Learning How to Be a Social Animal: Talking with David Brooks

The Social Animal Back in September, New York Times columnist David Brooks joined the post-publication fray about Jonathan Franzen's Freedom, arguing that it's "a brilliantly written book that is nonetheless trapped in an intellectual cul de sac." Little did we know then that Brooks was writing a fictional marriage story of his own. His new book, The Social Animal, has been getting even more varied responses than Franzen's, from "weirdly compelling" to "weirdly disorienting," I think in part because it's a strange hybrid of a book (that's where the "weirdly" comes in). On one hand, it's a pretty familiar Gladwell-style popularizing of the latest social science, but on the other it's, as I say below, one of the most experimental novels I've read in a while (though I don't think Brooks himself sees it that way).

On the social science side, it works as a kind of encyclopedia of behavioral research, synthesizing results that will often be familiar to readers of Gladwell, Dan Ariely, Chip and Dan Heath, and many others into an argument that our understanding of human nature has been too wrapped up in ideas of individual rationality, when instead we should see ourselves as, as the title says, social animals, with our consciousness (and especially our unconscious) built out of networked connections with our world and the people around us.

But seen as a novel, it's the story of a married couple, Erica and Howard, who live out what Brooks says research has told us about ourselves--and who learn in some cases to use that knowledge to build happy lives for themselves. Has anyone ever constructed a novel out of research-based probabilities, in which each character's actions are followed by explanatory parentheticals like "Around 96 percent of eighteen- to twenty-nine-year-old Americans agree with the statement 'I am certain that someday I will get to where I want to be in life.'"?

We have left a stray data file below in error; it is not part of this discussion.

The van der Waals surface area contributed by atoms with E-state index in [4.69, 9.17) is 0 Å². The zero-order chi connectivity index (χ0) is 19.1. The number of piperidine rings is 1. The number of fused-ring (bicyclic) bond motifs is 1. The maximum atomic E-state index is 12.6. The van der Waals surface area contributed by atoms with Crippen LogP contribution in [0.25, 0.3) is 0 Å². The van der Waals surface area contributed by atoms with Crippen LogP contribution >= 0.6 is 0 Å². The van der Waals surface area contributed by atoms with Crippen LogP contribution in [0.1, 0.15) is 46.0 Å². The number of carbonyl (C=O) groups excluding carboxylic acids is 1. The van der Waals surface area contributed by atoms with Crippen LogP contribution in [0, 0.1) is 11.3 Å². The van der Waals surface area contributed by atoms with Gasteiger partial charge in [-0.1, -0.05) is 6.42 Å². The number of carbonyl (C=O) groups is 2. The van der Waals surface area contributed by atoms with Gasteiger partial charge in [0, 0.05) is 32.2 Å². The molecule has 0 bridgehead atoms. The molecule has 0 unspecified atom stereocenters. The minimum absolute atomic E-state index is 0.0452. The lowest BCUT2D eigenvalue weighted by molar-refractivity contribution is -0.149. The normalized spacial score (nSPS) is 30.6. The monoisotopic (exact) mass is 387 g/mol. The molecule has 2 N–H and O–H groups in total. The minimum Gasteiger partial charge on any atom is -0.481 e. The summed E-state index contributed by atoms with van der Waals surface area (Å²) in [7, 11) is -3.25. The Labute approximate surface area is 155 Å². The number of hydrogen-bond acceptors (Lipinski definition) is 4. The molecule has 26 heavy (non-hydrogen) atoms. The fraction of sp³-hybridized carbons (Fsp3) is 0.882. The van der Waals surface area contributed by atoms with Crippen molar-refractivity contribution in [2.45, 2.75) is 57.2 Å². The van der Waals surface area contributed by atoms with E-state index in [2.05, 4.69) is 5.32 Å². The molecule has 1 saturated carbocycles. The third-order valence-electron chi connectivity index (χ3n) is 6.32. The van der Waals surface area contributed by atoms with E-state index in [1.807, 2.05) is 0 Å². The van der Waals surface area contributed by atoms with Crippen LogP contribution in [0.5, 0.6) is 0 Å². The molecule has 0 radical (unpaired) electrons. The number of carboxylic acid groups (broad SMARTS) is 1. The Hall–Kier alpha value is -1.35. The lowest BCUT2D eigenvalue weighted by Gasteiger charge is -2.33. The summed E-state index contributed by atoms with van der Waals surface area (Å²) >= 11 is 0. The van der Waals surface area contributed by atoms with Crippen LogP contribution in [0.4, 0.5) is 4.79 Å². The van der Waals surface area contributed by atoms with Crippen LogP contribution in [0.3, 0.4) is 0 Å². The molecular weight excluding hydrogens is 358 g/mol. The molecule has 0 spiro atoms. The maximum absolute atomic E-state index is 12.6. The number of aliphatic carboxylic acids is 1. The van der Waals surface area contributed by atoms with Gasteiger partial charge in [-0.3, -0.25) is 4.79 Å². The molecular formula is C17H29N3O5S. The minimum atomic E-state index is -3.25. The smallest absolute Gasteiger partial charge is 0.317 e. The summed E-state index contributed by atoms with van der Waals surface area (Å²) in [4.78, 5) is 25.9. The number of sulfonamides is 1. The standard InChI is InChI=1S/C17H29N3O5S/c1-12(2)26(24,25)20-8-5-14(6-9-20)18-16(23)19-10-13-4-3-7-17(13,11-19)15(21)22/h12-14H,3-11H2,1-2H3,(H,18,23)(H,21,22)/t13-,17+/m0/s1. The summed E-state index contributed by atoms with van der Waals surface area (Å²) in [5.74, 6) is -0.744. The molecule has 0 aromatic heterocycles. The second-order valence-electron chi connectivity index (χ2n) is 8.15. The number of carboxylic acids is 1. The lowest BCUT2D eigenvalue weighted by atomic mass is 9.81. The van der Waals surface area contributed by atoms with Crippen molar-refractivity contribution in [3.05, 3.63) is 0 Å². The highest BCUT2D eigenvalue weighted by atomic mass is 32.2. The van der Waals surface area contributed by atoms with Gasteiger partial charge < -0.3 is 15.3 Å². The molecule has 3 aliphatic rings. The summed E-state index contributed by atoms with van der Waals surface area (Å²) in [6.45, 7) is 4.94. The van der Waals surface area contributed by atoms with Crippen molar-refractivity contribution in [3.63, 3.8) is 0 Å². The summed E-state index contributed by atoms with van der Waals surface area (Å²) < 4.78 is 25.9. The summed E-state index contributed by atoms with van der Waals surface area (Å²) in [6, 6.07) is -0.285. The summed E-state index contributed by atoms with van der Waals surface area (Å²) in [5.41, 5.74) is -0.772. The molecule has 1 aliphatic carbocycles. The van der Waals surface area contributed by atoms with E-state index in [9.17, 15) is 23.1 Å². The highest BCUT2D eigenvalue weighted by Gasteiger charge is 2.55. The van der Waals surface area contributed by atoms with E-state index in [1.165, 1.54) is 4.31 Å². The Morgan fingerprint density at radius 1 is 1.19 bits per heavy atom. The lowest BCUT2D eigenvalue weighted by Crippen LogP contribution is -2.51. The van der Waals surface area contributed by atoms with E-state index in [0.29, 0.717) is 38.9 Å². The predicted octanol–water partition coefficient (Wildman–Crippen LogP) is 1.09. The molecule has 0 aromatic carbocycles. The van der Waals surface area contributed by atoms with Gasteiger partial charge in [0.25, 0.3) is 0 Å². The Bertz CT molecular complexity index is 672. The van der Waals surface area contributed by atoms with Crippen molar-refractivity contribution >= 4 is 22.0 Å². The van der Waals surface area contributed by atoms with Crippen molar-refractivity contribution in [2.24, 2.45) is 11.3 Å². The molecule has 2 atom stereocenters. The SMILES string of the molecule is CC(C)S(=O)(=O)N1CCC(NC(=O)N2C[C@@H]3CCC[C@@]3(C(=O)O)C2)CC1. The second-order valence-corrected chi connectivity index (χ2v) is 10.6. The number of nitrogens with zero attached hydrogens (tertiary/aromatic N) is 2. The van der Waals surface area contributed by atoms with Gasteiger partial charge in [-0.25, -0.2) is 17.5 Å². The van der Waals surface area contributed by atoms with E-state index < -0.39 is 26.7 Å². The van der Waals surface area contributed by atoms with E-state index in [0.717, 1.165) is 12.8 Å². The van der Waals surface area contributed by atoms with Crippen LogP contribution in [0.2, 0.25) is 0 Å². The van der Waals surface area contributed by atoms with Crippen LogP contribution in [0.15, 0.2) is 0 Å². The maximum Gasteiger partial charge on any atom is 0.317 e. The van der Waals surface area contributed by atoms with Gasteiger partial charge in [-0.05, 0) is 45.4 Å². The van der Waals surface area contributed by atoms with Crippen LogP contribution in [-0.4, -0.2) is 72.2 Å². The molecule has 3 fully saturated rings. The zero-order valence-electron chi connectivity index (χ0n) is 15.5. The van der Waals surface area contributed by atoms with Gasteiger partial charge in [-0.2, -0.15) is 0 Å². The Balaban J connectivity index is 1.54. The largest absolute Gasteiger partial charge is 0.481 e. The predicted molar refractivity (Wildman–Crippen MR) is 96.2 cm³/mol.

I'm still not sure what I think of the book as a whole, but it's big and, yes, in Brooks's buttoned-up way, weird enough that I wanted to keep reading and thinking about it (and I still am). When I talked to Brooks recently he didn't really buy my whole "crazy experimental novel" line of questioning, but we did get back, at the end, to his dissatisfaction with Franzen and his disagreement with Leo Tolstoy: happy families, like the one in his book, are every bit as complex and strange as unhappy ones.

Amazon.com: I wanted to talk about the format of this book. On one hand it's pretty familiar in the way you connect the latest research to the way we live our lives. But as someone who's read a lot of what you might call Gladwellian anecdotal books lately, I was very grateful for the other side of it, which is that you structure your discussion in the story of two fictional characters. In some ways, if you look at it as fiction, it struck me as one of the most experimental novels I've read in a long time. How did you come to this style?

Brooks: I still consider it nonfiction--maybe more allegory--but I wanted to use the novel, or at least the characters, for a couple of reasons: one, I think it makes it a lot more fun to read; two, because it takes a lot of the research out of the lab and the fMRI machines and brings it into real life. And the third thing it does is it allows you to go deeper, so the book is not just about material success, it's about a different view of human nature, a view that is more social and less rational, and that emphasizes the connectedness of things, and less the idea that we're all just individuals striving for worldly success.

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